YOU ASK! WE ANSWER! YOU DECIDE!
By Callie Gordon, Lillie-Beth Brinkman, Helen Ford Wallace
QUESTION: My new job requires me to work from home. Is it possible to combine a private and professional life in that environment? Do I need to set personal rules for talking to my clients? Do I need to structure hours for taking calls? How do I politely let my contacts know that they need to call only at reasonable workday hours? Do I need a specific work area?
CALLIE’S ANSWER: Yes, it is possible to keep your personal and private life separate. Tell your clients your work hours. However, keep in mind what your job is and how available you want to be. This is all up to what you want.
LILLIE-BETH’S ANSWER: If it’s possible to structure the hours for calls, then that would be ideal. That way you’re in control of your schedule and know when you can give your full attention to your clients. You can set appointments around your schedule and tell clients in emails when you are available. Make sure your hours are generous enough to handle your work. It all depends on your job and the expectations your clients or bosses have of you. And yes, a specific work area is best, even if it’s a small corner of your house, so it feels like work when you are sitting there.
In various jobs through the years, I have enjoyed the privilege of working from home It can be difficult to juggle, but I always made sure to focus on my job during work time, which meant no laundry, no housework, etc. After having children, that juggle became more difficult, but in the past, I have hired a sitter to watch my kids while I worked from home. When they were little, I would kiss them goodbye, walk out the back door and then have the sitter distract them while I sneaked in the front door. That way, they wouldn’t know I was home to interrupt me. Enjoy the time working from home. It takes some getting used to, but it’s nice to be able to return phone calls in your pajamas.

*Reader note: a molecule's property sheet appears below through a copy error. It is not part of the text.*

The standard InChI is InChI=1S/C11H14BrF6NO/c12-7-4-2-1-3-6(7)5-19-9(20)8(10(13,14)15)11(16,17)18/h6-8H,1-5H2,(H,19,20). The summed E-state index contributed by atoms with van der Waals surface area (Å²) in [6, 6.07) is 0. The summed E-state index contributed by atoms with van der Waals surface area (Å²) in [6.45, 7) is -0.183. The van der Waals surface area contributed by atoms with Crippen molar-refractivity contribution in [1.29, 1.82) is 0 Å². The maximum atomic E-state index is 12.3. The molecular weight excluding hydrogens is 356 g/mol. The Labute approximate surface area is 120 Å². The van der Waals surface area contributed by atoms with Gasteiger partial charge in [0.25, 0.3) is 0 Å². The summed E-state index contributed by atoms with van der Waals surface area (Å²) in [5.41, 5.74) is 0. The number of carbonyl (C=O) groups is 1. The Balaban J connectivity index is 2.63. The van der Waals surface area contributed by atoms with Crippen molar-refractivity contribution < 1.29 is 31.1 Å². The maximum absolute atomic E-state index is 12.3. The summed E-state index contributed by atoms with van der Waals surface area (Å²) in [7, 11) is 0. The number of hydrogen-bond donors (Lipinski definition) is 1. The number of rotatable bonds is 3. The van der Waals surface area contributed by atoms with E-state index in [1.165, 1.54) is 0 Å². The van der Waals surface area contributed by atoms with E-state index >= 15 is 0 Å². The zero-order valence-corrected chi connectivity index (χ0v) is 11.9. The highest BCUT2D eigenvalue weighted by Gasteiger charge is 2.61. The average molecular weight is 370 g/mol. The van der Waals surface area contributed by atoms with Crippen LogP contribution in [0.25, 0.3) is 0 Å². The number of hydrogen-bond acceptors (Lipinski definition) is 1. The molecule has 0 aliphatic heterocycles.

HELEN’S ANSWER: It has been a great blessing to be able to work from home on a part-time basis, especially when I had young children. My hours have been the same and I set them early on in my career. The people who need to contact me know which days I work the most.
My office desk is in a spare bedroom and I can close the door if there are other activities in the house. I think a specific work area reminds you that your job at home is important and that your desk can be organized as to what works best for you.
Your clients will respect your hours and if you don’t have time to talk when they call, either let the call go to voice mail or answer and tell them when you will call them back and do so. You might send out an email stating your available hours. Also, have some cards printed listing your “at-home” work hours and hand them out to clients and friends.
GUEST’S ANSWER: Linda Miller, author of NewsOK’s “Fashion Matters” blog: It is possible to bring private and professional life together in a home working environment. Try to set regular business hours, say from 9 to 6 or 8 to 5 and let your clients know. There may be times when those hours are stretched, just like if you were in an office. When talking with clients, politely inform or remind them of when you are available to take their calls. Include your hours on any emails. People I know who work from home full-time say a designated work area and regular hours are a must. Some are casual about their morning routines; others get ready for work just like they did when they had to be at a downtown office at 8:30.
For me, one of the perks of working part-time from home is being able to blog or write any time of the day or night. I like that flexibility if I need it. With tablets, smartphones and emails, it is easy to let business creep into your personal time. That goes for all of us, whether we’re in a home office or an office building.
Callie Gordon is 20-something; Lillie-Beth Brinkman is in her 40s; and social columnist Helen Ford Wallace is 60-plus. To ask an etiquette question, email email@example.com.